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The Oriental Shorthair is a breed of cat. It is also called a "Foreign Type" cat. This cat combines the Siamese body with a diversity of colorings and patterns.
Oriental Shorthairs as pets
Oriental Shorthairs are intelligent, social animals who bond closely to their people. They are inquisitive, friendly, emotional, demanding and often quite vocal. Oriental Shorthairs have been likened to a Greyhound or a Chihuahua in appearance. Some people say they are 'dog-like' in personality, particularly because they become so attached to people.
The Oriental Shorthair is a self-coloured (non-pointed) member of the Siamese Family. They can be found in solid colors (white, red, cream, ebony, blue, chestnut, lavender, cinnamon, or fawn), smoke (white undercoat to any of the above except white), shaded (only the hair tips colored), parti-color (red or cream splashes on any of the above), tabby (mackerel/striped, ticked, spotted, and blotched/classic), and bi-colored (any of the above, with white). In total, there are over 300 color and pattern combinations possible. Though in CFA, pointed cats from Oriental Shorthair parents are considered AOV (Any Other Variety), in TICA, as well as in the majority of worldwide Cat Associations, these cats are considered to be, and compete as, Siamese.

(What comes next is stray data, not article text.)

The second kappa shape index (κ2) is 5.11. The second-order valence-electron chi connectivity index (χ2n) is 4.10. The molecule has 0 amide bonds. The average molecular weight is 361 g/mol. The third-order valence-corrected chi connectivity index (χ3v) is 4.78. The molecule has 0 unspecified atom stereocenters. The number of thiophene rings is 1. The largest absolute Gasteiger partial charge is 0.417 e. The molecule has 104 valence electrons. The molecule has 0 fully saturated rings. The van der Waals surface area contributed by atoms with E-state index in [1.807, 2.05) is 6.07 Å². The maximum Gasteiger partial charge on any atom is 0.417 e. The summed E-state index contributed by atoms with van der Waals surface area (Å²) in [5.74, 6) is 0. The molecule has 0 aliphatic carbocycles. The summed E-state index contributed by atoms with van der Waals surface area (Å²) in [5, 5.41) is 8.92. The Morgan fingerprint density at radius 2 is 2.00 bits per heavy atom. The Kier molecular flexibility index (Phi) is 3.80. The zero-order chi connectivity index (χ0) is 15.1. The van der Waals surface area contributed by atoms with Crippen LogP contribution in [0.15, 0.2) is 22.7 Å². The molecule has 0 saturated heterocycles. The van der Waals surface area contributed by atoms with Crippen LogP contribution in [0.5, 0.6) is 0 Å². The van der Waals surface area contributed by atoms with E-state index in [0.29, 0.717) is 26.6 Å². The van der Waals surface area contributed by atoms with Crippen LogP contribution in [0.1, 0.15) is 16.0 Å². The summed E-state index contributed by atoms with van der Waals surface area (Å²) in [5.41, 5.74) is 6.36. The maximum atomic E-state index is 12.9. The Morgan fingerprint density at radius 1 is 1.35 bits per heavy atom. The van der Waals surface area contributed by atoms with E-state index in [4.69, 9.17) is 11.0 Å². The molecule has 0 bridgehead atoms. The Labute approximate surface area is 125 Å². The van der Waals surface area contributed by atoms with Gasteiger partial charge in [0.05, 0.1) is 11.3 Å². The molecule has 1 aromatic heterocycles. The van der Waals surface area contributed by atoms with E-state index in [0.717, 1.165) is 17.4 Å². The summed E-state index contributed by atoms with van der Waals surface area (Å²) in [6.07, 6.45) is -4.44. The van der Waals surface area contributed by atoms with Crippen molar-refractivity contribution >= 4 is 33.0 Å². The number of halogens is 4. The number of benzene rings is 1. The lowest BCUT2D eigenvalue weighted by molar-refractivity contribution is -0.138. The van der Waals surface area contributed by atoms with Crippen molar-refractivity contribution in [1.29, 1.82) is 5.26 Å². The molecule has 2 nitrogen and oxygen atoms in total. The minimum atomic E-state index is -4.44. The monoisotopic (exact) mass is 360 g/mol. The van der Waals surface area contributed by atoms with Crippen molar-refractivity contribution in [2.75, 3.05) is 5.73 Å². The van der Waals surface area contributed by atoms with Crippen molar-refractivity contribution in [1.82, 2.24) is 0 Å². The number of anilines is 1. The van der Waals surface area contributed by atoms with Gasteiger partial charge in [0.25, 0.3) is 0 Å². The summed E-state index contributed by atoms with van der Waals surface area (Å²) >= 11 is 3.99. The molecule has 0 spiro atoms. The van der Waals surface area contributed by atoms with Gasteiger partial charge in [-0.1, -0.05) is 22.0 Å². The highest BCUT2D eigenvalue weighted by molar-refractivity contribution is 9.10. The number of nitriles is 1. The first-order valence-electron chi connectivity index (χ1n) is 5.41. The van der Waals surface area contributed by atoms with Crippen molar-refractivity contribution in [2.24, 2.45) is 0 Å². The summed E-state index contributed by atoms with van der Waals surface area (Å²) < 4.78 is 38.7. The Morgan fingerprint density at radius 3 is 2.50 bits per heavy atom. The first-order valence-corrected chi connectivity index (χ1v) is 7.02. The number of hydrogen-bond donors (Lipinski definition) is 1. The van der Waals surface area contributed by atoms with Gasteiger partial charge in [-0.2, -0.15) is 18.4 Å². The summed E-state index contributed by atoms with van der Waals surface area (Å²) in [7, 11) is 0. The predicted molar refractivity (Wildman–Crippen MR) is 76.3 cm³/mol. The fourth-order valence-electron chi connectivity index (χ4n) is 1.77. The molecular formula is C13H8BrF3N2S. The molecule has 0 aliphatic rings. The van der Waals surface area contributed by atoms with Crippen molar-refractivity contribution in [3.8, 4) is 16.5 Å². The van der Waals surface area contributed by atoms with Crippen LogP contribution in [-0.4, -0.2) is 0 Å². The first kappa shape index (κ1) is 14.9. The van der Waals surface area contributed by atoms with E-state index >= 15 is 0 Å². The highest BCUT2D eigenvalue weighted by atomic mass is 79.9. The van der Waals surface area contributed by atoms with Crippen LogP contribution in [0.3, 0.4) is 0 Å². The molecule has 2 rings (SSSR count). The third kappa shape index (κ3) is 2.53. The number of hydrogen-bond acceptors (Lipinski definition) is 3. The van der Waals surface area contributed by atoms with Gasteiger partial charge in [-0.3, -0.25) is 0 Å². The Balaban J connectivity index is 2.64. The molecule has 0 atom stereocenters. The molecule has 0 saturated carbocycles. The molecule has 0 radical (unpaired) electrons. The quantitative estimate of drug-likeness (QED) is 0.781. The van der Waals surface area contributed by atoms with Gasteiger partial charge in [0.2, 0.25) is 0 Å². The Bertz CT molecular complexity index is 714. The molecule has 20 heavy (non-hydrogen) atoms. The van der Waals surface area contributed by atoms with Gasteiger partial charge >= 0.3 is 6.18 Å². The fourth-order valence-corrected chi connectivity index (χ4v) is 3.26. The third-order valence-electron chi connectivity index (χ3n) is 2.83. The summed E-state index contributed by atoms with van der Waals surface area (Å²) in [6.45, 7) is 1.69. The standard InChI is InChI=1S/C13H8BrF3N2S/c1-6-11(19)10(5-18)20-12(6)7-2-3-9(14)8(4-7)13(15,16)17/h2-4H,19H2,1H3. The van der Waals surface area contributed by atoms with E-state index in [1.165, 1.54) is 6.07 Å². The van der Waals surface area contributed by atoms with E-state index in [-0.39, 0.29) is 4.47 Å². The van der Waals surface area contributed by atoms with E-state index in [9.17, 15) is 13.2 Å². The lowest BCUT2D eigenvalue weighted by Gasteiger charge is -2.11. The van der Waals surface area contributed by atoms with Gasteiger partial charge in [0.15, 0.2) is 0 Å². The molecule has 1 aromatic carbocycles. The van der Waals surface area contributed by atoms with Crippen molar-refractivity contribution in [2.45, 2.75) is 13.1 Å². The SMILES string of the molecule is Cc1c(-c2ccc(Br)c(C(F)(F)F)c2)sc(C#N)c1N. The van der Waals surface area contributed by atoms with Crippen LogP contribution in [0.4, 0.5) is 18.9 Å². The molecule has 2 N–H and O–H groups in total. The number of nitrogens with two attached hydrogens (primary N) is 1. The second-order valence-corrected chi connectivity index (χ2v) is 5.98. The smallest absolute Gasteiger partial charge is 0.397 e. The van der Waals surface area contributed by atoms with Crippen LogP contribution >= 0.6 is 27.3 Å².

The Siamese cat was imported to Britain from Siam (Thailand) in the later half of the 1800s. According to reports, both pointed and solid colors were imported. The gene that causes the color to be restricted to the points is a recessive gene, therefore the general population of the cats of Siam were largely self (solid) colored. When the cats from Siam were bred, the pointed cats were eventually registered as Siamese the others were referred to as "non-blue eyed siamese" or foreign shorthair. Other breeds that were developed from the moggies of Siam include the Havana Brown and the Korat.
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